Hanna Crowley/Mustang News

At eight years old, Iain Dunn sat down at his desktop and opened an email from People for the Ethical Treatment of Animals (PETA). The email showed a graphic video of an animal slaughterhouse and from then on, Dunn chose a vegetarian lifestyle.

Eight months ago, anthropology and geography freshman Dunn decided to transition to a vegan diet.

“Just from being vegetarian to vegan I feel a lot lighter, not in the literal sense,” Dunn said. “And nutrition-wise, I make sure that I get everything I need. On campus, almost everywhere you go has a black bean option.”

Aerospace engineering freshman and long-time vegetarian Lacey Davis said she also has been able to maintain her plant-based diet by simply planning out her day. However, when Davis decided to cut out all animal products for a week, she found that her options were far more restricted.

“I definitely think they [Campus Dining] could change what they offer for vegan diets,” Davis said. “I think their vegetarian options are to the extent of what they could do, but I know that UCLA has a specific vegan campus dining hall and I think that would be a good idea considering how many people are vegan, gluten-free and have dietary restrictions.”

Eating mindfully
Along with Dunn, Davis said it is important to be conscientious of how you fuel your body. Cal Poly’s Registered Dietitian and Sustainability Coordinator Megan Coats said if one is serious about being vegan or vegetarian, they must thoroughly educate themself.

“You still need to be mindful of what you are eating,” Coats said. “If you are vegan or vegetarian, that doesn’t mean you’re healthy — and you still need to make it a point to choose healthier options.”

As a resource to find what on-campus food is geared toward a plant-based diet, peer health educator and nutrition senior Lauren Bell recommends going to the Nutrition Calculator on Campus Dining’s website. There are 20 food locations on campus and the site shows which items fall under plant-based diets. It also explains the nutritional value of each food item.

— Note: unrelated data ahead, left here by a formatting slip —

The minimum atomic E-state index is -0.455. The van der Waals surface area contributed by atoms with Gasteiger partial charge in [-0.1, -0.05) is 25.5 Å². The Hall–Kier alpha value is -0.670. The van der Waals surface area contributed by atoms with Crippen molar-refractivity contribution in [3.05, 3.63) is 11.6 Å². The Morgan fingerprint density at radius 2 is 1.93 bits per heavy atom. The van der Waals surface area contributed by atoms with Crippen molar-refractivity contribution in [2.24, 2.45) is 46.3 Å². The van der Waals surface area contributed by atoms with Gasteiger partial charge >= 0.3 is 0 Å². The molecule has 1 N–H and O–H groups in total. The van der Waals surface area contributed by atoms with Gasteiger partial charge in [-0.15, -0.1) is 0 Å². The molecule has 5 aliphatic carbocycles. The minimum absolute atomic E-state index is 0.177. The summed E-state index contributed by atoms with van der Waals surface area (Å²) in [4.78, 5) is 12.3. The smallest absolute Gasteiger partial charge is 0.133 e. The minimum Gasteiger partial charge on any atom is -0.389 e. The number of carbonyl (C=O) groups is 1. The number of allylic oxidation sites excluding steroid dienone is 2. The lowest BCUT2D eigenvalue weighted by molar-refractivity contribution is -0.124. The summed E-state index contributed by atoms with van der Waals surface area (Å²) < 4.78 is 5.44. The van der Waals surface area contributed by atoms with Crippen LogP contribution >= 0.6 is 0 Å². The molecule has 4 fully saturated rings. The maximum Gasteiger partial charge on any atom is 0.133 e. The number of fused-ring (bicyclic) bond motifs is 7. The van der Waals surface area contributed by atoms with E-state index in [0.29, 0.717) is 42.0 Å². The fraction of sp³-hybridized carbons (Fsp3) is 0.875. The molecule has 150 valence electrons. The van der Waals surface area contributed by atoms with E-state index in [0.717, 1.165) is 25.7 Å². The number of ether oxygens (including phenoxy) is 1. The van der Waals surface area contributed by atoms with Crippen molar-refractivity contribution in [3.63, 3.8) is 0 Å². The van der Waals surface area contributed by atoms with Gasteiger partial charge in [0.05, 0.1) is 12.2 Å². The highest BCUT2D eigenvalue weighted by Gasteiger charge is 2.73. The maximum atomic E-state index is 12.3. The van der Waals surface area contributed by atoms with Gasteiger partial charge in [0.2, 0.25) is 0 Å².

“Those who do choose to go vegetarian or vegan do need to be mindful in terms of protein,” Bell said. “A vegetarian or vegan can get completely adequate protein through a plant based diet, in terms of nutritional aspect … they just need to be educated on what sources do have protein.”

Bell explained that meat has nine essential amino acids that make a complete protein, which can be replaced by a combination of a grains and a legumes, such as beans and rice.
However, even by substituting meat for other proteins, students must incorporate variety into their diet.

“If you’re only eating one type of bean, for instance, or one type of vegetable all the time, you are not getting the plethora of nutrients that you need,” Coats said. “It is so important that you eat a ton of different whole grains, a ton of different beans and fruits and vegetables to get the whole gamut of nutrients.”

Campus options for plant-based diets
To ensure students living in resident halls with dietary restrictions have enough variety, Campus Dining increased the amount of options for students with dietary restrictions. Meatless Monday, changes in the Avenue, and vegan cheese at Mustang Station were additions made to increase sustainable and healthier options.

“It [Campus Dining] is definitely getting more and more accommodating, which is really nice because I have heard of people who were freshmen last year had way less options than I have now,” Dunn said.

For students who are new to a plant-based diet, Bell advised they utilize PULSE as a resource to ensure they are making healthful choices with their food options.

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